A long the long, dusty roads that connect Afghanistan’s city of Mazar-e-Sharif, capital of Balkh province, to the country’s northern neighbor of Uzbekistan, I saw remnants of Afghan army uniforms, as well as beaten-down Humvees and armored personnel carriers. This was in the immediate aftermath of Balkh province’s fall to the Taliban in August, but within a week, such high-priced goods—courtesy of the United States taxpayer—were simply picked up after being abandoned and shuffled into the new regime’s burgeoning arsenal.
Indeed, members of the brutal outfit wasted no time in recovering the billions-of-dollars-worth of equipment left behind by the fleeing, defeated Afghan National Security Forces. Moreover, the Taliban foot soldiers were quick to start showing off the loot; many even took and sent selfies posing with their new American guns. In Kandahar—the symbolic birthplace of the Taliban—U.S.-funded military hardware was paraded through the streets.
And, according to news reports, in the rare cases a citizen possessed a firearm, the Taliban quickly stripped them of it. “It is terrifying,” one resident in the freshly fallen Kandahar city said to me from his home, which he had barely left for weeks on end. “We weren’t even allowed to buy a single small gun to defend ourselves. Now, this.”
The hard-line Islamic insurgency now has its hands on everything from guns and ammunition to night-vision equipment, helicopters and heavy weapons. It is all courtesy of Washington’s chaotic and hasty withdrawal from a country that was clearly unable to stand on its own feet despite reassurances from the Biden administration, decades of training Afghan military and police forces and gargantuan sums of money tossed its way.
Even more disconcerting is that the Taliban were able to seize and keep their U.S.-financed arms right under the nose of the Americans, with little being done to recapture or destroy the weapons that had tumbled into dangerous hands.
The U.S. military at least disabled some of its high-powered goods just prior to departing Hamid Karzai International Airport (HKIA) in one small attempt to make sure they didn’t add to the terrorist stockpile.
Meanwhile, law-abiding Americans must ask why the Biden administration did nothing to stop the Taliban—and the terrorists in their ranks—from getting actual “weapons of war,” even as Biden and anti-Second Amendment extremists are doing all they can to take ordinary semi-automatic rifles away from American citizens.
On the campaign trail, both President Joe Biden (D) and Vice President Kamala Harris (D) pledged to enact more onerous Second Amendment restrictions. Now, national security adviser Jake Sullivan has been forced to admit that the Taliban has recovered a “fair amount” of U.S.-provided military equipment and that they “don’t have a complete picture, obviously, of where every article of defense materials has gone.”
“We don’t have a sense that they are going to readily hand it over to us at the airport,” Sullivan said wearily, prior to the final evacuation of HKIA by American forces.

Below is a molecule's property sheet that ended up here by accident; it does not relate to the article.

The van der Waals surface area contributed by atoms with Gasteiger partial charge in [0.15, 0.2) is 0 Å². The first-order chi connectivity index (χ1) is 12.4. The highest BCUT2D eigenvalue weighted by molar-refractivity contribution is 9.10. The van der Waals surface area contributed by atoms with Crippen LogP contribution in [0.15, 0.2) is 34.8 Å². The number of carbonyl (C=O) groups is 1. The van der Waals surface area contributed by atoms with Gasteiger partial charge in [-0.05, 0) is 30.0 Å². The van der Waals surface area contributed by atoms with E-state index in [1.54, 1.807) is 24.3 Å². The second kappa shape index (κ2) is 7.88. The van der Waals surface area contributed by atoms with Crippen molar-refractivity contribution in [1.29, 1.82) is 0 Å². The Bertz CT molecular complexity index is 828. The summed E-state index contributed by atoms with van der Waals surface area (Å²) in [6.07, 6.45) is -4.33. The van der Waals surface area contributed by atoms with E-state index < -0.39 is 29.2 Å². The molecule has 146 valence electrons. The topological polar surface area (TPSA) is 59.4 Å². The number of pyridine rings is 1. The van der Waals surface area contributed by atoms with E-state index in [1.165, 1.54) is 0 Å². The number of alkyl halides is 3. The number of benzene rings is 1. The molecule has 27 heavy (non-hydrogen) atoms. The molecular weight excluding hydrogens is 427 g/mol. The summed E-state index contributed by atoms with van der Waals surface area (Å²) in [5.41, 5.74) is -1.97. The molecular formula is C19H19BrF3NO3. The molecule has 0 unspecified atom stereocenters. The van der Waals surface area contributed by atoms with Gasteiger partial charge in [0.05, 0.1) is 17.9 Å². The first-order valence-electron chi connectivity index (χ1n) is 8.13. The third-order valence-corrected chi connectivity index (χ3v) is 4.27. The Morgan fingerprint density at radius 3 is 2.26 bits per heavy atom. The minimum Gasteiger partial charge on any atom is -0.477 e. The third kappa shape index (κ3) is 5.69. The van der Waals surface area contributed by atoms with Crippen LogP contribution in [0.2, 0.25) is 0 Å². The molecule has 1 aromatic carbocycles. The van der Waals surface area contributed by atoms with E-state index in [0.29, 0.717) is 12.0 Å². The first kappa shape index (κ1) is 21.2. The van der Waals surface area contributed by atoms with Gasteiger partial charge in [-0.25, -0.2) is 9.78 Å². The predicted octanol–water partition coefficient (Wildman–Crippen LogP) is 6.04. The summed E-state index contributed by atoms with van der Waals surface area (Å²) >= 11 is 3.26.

Intelligence estimates suggest that the Taliban now possesses thousands of armored vehicles and hundreds of aircraft, along with countless guns. Additionally, over the course of the war, the U.S. supplied the now-defunct Afghan forces with hundreds of thousands of small arms and millions of rounds of ammunition. One of the biggest reasons why the Taliban was able to capture key terrain so quickly toward the end of the Afghanistan fall was because they were able to scoop up and use the U.S. weapons.
Yet, the Biden administration doesn’t think Americans can be trusted with the freedom to protect themselves. Instead, Biden thinks American citizens should have to entirely rely on the government to protect them. In June, the Biden team asked the U.S. Senate to “ban assault weapons and high-capacity magazines.” In stark contrast, no one on the Biden team seems too disturbed by the number of Afghans who will suffer at the receiving end of U.S.-issued weapons inside the beleaguered country.
It should also be stressed that whatever happens in Afghanistan does not stay in Afghanistan. And whatever the Taliban possesses now will not likely remain solely in their bloodied hands. The Haqqani network, a U.S.-designated terrorist organization, is considered a branch of the Taliban, and has already been put in charge of running Kabul’s security. Kabul’s new leadership is also closely aligned to the few hundred al-Qaeda personnel still operating in Afghanistan.
Adding insult to injury are the disturbing ground reports and imagery indicating the moving of arms and machinery to Iran, where these weapons could be used against American interests in Iraq.
The region has a robust black market that is used by all sides of the equation; meaning that there is little doubt the weapons will be bought and sold to members of the even-more-brutal ISIS-K affiliate that also operates in the region. In addition, the Taliban is already showing signs of leadership struggles and internal power plays, multiple sources warn, which means that splinter terrorist groups, including elements even more hard-line and vicious than the Taliban, could pose additional international security threats in the weeks and months to come.
Chillingly, the Taliban may now be the first terrorist organization with an air force, and the Biden team is unwilling to do anything about it. Instead, they continue to go after the guns used by law-abiding American citizens to protect themselves and their loves ones.